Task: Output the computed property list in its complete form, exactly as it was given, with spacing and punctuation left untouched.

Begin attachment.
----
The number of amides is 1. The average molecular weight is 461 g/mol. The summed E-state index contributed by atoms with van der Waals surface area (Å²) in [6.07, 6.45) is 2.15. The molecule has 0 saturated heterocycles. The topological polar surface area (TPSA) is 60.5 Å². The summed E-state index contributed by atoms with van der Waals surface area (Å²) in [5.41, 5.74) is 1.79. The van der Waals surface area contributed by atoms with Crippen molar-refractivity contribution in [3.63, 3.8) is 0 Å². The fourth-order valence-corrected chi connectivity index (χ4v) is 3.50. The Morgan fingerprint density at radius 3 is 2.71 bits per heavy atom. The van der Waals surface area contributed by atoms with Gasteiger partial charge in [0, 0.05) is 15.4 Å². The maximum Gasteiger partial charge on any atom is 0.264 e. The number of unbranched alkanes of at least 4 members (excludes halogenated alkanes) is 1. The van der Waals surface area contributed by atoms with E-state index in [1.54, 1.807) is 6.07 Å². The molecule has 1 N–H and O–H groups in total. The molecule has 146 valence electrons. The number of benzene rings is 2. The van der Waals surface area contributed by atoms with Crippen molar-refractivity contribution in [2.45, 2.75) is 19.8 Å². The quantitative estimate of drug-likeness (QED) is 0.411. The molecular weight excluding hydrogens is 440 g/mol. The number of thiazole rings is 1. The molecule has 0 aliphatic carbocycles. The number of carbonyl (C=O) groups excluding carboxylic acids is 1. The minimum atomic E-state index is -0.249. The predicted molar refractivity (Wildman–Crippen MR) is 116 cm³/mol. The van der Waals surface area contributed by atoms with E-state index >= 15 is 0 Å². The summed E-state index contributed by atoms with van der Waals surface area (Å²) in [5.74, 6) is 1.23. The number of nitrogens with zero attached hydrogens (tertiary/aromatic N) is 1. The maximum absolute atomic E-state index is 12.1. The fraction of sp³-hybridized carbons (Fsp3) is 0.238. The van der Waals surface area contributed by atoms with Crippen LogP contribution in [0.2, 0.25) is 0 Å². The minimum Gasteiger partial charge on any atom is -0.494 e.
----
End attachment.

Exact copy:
The number of amides is 1. The average molecular weight is 461 g/mol. The summed E-state index contributed by atoms with van der Waals surface area (Å²) in [6.07, 6.45) is 2.15. The molecule has 0 saturated heterocycles. The topological polar surface area (TPSA) is 60.5 Å². The summed E-state index contributed by atoms with van der Waals surface area (Å²) in [5.41, 5.74) is 1.79. The van der Waals surface area contributed by atoms with Crippen molar-refractivity contribution in [3.63, 3.8) is 0 Å². The fourth-order valence-corrected chi connectivity index (χ4v) is 3.50. The Morgan fingerprint density at radius 3 is 2.71 bits per heavy atom. The van der Waals surface area contributed by atoms with Gasteiger partial charge in [0, 0.05) is 15.4 Å². The maximum Gasteiger partial charge on any atom is 0.264 e. The number of unbranched alkanes of at least 4 members (excludes halogenated alkanes) is 1. The van der Waals surface area contributed by atoms with E-state index in [1.54, 1.807) is 6.07 Å². The molecule has 1 N–H and O–H groups in total. The molecule has 146 valence electrons. The number of benzene rings is 2. The van der Waals surface area contributed by atoms with Crippen molar-refractivity contribution in [2.45, 2.75) is 19.8 Å². The quantitative estimate of drug-likeness (QED) is 0.411. The molecular weight excluding hydrogens is 440 g/mol. The number of thiazole rings is 1. The molecule has 0 aliphatic carbocycles. The number of carbonyl (C=O) groups excluding carboxylic acids is 1. The minimum atomic E-state index is -0.249. The predicted molar refractivity (Wildman–Crippen MR) is 116 cm³/mol. The van der Waals surface area contributed by atoms with E-state index >= 15 is 0 Å². The summed E-state index contributed by atoms with van der Waals surface area (Å²) in [5.74, 6) is 1.23. The number of nitrogens with zero attached hydrogens (tertiary/aromatic N) is 1. The maximum absolute atomic E-state index is 12.1. The fraction of sp³-hybridized carbons (Fsp3) is 0.238. The van der Waals surface area contributed by atoms with Crippen LogP contribution in [0.2, 0.25) is 0 Å². The minimum Gasteiger partial charge on any atom is -0.494 e.